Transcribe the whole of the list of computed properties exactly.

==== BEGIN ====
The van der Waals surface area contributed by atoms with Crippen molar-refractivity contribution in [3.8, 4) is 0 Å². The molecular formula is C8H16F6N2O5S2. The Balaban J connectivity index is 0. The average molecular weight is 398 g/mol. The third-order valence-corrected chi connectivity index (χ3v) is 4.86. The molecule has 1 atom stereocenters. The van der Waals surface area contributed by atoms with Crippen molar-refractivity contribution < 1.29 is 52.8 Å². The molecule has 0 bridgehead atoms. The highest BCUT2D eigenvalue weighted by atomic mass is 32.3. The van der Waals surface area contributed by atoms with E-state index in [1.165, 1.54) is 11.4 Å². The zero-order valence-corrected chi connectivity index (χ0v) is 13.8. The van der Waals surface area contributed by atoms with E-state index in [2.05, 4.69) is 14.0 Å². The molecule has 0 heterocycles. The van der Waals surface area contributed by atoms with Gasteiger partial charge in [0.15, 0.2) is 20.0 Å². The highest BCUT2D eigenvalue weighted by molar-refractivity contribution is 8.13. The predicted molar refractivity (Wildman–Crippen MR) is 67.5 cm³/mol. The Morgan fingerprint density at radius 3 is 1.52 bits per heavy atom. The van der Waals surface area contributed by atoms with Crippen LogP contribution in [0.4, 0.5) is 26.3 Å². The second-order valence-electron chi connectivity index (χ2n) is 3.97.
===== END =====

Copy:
The van der Waals surface area contributed by atoms with Crippen molar-refractivity contribution in [3.8, 4) is 0 Å². The molecular formula is C8H16F6N2O5S2. The Balaban J connectivity index is 0. The average molecular weight is 398 g/mol. The third-order valence-corrected chi connectivity index (χ3v) is 4.86. The molecule has 1 atom stereocenters. The van der Waals surface area contributed by atoms with Crippen molar-refractivity contribution < 1.29 is 52.8 Å². The molecule has 0 bridgehead atoms. The highest BCUT2D eigenvalue weighted by atomic mass is 32.3. The van der Waals surface area contributed by atoms with E-state index in [1.165, 1.54) is 11.4 Å². The zero-order valence-corrected chi connectivity index (χ0v) is 13.8. The van der Waals surface area contributed by atoms with E-state index in [2.05, 4.69) is 14.0 Å². The molecule has 0 heterocycles. The van der Waals surface area contributed by atoms with Gasteiger partial charge in [0.15, 0.2) is 20.0 Å². The highest BCUT2D eigenvalue weighted by molar-refractivity contribution is 8.13. The predicted molar refractivity (Wildman–Crippen MR) is 67.5 cm³/mol. The Morgan fingerprint density at radius 3 is 1.52 bits per heavy atom. The van der Waals surface area contributed by atoms with Crippen LogP contribution in [0.4, 0.5) is 26.3 Å². The second-order valence-electron chi connectivity index (χ2n) is 3.97.